|Number 38, November 13, 2013|
ADMINISTRATION BEGINS WORK TO DEVELOP COLLEGE RATING SYSTEM
President Obama’s plan to make higher education more affordable, announced in August, 2013, includes a proposed college rating system to provide data to the public for use in choosing which college or university to attend. The rating system is also intended to tie financial aid to college performance and value. The U.S. Department of Education (USDE) hopes to have drafted a potential model of a rating system that will be available for review and comment by Spring 2014 and roll out its rating system in January 2015.
The rating system is intended to identify institutions that provide “good value,” focusing on access, affordability and student outcomes – including graduation and transfer rates, completion of advanced degrees and the kinds of jobs where graduates are employed and their level of earnings. Issues of concern include the quality of the data to be used, what data to use and the relationship of the rating system to accreditation. The extent to which the rating system is to focus on academic quality is not clear.
In a speech delivered at the State University of New York at Buffalo on August 22, 2013, President Obama stated that the rating system will “deliver on a promise we made last year, which is colleges that keep their tuition down and are providing high-quality education are the ones that are going to see their taxpayer funding go up.”
USDE has initiated a series of public forums to gather views and comments on the plan to create a college rating system. Forums were held on November 6, 2013 at California State University – Dominguez Hills in Los Angeles, CA and on November 13 at George Mason University, Arlington, VA. Additional forums will be held at the University of Northern Iowa, Cedar Falls, IA on November 15 and at Louisiana State University, Baton Rouge, LA on November 21.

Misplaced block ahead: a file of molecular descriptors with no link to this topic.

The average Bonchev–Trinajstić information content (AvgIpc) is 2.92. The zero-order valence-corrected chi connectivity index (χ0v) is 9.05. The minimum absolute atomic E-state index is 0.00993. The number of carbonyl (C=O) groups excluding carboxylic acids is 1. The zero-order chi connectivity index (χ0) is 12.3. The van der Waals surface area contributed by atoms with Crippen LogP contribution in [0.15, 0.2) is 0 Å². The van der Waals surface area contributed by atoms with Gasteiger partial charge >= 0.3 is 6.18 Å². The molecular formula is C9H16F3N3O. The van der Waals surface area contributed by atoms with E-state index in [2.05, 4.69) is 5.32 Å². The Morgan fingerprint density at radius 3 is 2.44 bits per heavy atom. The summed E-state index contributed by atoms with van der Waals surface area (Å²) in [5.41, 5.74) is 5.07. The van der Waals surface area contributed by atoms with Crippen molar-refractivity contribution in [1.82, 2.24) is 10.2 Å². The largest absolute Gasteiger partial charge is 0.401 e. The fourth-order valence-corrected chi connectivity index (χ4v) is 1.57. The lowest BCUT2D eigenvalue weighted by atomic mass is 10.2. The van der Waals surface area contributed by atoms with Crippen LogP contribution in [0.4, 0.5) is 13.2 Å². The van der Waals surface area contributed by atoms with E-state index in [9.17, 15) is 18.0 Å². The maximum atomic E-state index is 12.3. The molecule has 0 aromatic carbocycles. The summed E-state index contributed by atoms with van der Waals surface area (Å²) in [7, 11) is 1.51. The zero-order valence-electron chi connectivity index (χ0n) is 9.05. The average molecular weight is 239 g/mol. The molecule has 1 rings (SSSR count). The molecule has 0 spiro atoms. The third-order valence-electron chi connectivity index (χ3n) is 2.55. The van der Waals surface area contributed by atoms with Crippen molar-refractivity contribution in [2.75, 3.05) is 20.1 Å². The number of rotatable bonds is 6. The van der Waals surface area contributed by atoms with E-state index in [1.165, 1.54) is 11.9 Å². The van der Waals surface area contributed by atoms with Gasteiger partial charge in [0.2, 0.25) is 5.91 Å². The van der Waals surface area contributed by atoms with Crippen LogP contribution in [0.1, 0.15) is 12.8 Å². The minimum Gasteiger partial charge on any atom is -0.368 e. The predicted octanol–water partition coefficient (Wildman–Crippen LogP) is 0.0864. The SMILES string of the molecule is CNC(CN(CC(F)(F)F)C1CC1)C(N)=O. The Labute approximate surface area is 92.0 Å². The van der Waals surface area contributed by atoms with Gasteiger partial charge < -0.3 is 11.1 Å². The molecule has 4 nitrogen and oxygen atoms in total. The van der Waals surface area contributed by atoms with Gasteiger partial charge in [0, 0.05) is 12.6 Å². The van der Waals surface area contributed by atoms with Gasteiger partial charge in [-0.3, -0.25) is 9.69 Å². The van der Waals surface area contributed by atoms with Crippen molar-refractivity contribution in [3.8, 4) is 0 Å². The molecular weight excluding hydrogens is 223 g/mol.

A college rating system has the potential to have a significant impact on accredited colleges and universities as well as on accrediting organizations. It is important for presidents, chancellors and other institutional leaders to provide comment to USDE as development of the system progresses. Comments can be sent by email to firstname.lastname@example.org or by mail to the U.S. Department of Education, 400 Maryland Avenue SW, Room 7E313, Washington, DC 20202-0001.
SENATE COMMITTEE ON HEALTH, EDUCATION, LABOR AND PENSIONS HOLDS HEARING ON INNOVATION AND STUDENT SUCCESS
On October 31, 2013, the Senate Committee on Health, Education, Labor and Pensions (HELP) held a hearing to address “Attaining a Quality Degree: Innovations to Improve Student Success.” The hearing was part of a series to prepare for the reauthorization of the Higher Education Act, likely to begin in earnest in 2014.
In his opening statement, HELP Committee Chair Tom Harkin (D-IA) said “We all need to take a tough look at reimagining how our higher education system can work better. But I would also caution that we should not waste time entertaining innovation for the sake of innovation.” Ranking Member Lamar Alexander (R-TN) urged the repeal of regulation that prevents higher education institutions from adopting more innovative approaches to education.
An archived Webcast of the hearing and copies of witness testimony are available on the HELP Committee Website.
NATIONAL ADVISORY COMMITTEE ON INSTITUTIONAL QUALITY AND INTEGRITY TO MEET IN WASHINGTON, DC
USDE has announced that the next meeting of the National Advisory Committee on Institutional Quality and Integrity (NACIQI) will be held December 12-13, 2013 at the Liaison Capitol Hill Hotel in Washington, DC. NACIQI is the advisory body that provides recommendations to the U.S. Secretary of Education on the recognition of accrediting organizations.